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Whose Future Is This?

Whose Future Is This?

In 2013, the futurist Stuart Candy gave a talk at TEDxChristchurch.

Titled "Whose future is this?", he shared the true role of futurists: not to make predictions, but to help people contemplate a range of scenarios.

What are the possible futures? Which ones do we like? Which ones do we want to avoid? If we know where we want to go, we can make choices today that improve our chances of getting there.

This way of thinking can be challenging, and requires us, as Stuart said, to make a safe space for dangerous conversations. He quoted Alfred North Whitehead: "It is the duty of the future to be dangerous." He suggested that it is better to be surprised by a simulation than blindsided by reality.

Given the dramatic pace of technological advancement, lots of us risk being blindsided by reality. So we need to be talking about these things now, in all of their complexity. What are the implications for employment? For education? For government? For humanity?

But Stuart's core message wasn't about whether the future would be good or bad, or how it would affect us. It was more profound than that.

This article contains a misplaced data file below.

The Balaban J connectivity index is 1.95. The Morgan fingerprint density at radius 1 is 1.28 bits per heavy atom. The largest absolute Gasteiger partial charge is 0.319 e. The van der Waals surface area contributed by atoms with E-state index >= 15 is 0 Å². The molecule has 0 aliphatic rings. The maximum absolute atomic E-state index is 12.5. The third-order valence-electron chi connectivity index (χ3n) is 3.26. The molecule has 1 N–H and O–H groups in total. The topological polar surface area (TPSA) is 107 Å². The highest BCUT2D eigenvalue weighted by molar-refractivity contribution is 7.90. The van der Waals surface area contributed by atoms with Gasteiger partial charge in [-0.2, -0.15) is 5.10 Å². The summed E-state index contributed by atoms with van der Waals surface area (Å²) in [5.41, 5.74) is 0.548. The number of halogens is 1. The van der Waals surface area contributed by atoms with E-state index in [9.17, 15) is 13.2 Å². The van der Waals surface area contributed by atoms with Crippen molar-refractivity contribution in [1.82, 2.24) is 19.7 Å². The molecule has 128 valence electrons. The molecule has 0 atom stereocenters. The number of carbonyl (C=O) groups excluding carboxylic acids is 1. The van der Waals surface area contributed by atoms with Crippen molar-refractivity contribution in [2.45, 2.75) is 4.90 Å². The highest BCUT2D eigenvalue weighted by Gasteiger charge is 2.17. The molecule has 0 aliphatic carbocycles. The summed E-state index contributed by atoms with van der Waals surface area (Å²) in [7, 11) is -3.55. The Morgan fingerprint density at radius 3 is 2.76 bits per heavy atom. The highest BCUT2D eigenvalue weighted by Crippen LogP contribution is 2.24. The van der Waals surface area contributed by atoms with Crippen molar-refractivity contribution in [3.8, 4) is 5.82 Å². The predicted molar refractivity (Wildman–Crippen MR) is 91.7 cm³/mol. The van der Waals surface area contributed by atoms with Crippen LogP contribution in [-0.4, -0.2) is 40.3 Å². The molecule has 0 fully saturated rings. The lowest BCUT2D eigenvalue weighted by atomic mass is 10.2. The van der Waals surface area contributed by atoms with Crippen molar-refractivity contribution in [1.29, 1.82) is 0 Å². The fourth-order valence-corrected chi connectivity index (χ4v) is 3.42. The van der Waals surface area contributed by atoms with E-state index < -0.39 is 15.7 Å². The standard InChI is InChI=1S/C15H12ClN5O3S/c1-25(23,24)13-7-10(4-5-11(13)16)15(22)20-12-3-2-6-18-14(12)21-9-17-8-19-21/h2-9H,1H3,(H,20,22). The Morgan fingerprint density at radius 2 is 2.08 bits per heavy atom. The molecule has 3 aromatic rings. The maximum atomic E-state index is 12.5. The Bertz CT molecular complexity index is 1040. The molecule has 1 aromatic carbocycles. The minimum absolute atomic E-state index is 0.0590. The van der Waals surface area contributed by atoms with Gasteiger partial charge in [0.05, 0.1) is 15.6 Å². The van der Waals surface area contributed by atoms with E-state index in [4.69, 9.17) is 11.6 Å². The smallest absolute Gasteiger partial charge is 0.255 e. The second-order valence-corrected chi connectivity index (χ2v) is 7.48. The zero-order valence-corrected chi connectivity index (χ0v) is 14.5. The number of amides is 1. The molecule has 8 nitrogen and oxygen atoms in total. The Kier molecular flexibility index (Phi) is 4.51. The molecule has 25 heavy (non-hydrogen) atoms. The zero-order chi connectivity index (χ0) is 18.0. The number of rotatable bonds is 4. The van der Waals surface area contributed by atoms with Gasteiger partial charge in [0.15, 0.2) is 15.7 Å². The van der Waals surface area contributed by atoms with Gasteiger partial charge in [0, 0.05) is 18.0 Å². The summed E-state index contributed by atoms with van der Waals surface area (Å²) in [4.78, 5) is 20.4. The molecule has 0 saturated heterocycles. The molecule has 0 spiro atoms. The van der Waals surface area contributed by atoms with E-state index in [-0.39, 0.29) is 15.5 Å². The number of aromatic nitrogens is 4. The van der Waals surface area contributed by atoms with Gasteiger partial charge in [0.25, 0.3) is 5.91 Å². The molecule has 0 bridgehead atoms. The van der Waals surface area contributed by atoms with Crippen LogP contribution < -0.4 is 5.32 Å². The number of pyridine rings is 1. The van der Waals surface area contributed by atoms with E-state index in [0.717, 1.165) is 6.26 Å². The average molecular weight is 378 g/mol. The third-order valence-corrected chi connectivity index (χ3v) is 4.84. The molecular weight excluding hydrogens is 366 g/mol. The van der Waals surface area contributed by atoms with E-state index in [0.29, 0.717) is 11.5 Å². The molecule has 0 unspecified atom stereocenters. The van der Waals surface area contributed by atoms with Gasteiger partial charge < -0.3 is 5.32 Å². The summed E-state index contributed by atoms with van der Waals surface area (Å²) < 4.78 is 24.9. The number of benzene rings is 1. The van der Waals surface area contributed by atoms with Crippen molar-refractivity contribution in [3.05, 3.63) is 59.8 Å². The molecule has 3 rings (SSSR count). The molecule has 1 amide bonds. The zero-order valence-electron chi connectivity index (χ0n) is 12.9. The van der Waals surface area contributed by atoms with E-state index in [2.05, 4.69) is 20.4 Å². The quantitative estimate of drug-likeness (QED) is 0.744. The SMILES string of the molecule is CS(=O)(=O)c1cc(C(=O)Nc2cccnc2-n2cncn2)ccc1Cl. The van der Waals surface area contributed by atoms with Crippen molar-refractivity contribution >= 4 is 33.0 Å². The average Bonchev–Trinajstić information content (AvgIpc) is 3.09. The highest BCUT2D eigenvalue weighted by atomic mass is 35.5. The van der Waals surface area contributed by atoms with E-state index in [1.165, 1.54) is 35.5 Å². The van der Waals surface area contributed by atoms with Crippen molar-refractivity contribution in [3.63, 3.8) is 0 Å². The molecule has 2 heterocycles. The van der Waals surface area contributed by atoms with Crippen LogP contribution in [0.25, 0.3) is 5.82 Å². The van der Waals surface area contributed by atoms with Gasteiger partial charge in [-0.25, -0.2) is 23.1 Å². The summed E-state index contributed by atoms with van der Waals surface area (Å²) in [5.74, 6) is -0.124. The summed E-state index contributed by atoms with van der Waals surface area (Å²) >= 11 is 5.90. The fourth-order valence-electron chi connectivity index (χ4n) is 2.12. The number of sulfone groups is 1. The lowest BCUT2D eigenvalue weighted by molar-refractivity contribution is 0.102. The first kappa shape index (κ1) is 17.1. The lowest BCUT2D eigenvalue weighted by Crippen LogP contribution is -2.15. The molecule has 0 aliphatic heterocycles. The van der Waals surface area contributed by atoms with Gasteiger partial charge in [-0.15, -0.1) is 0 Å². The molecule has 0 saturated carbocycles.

The future isn't some external thing that happens to us. The future is something we are co-creating, every day, with every choice we make.

Stuart's core message was that the future belongs to us.

And, that being the case, we have to own our part.

"The more capacity you have to contribute to shaping the future," he said, "the more responsibility you bear. Whether you are a policymaker, a community leader, a CEO, or a citizen, the same principle applies. If you're thinking, 'Why aren't they doing X?', instead ask, 'What could I do to make X happen?'"

We've designed the SingularityU Australia Summit to be a safe space for dangerous conversations. We'll do our best to ensure that you aren't blindsided by reality. But most importantly, we'll challenge you to take ownership of our shared future.

Are you up for it?

To join us, click here. Let's create an amazing future together.

See you in February, and have a wonderful Christmas.


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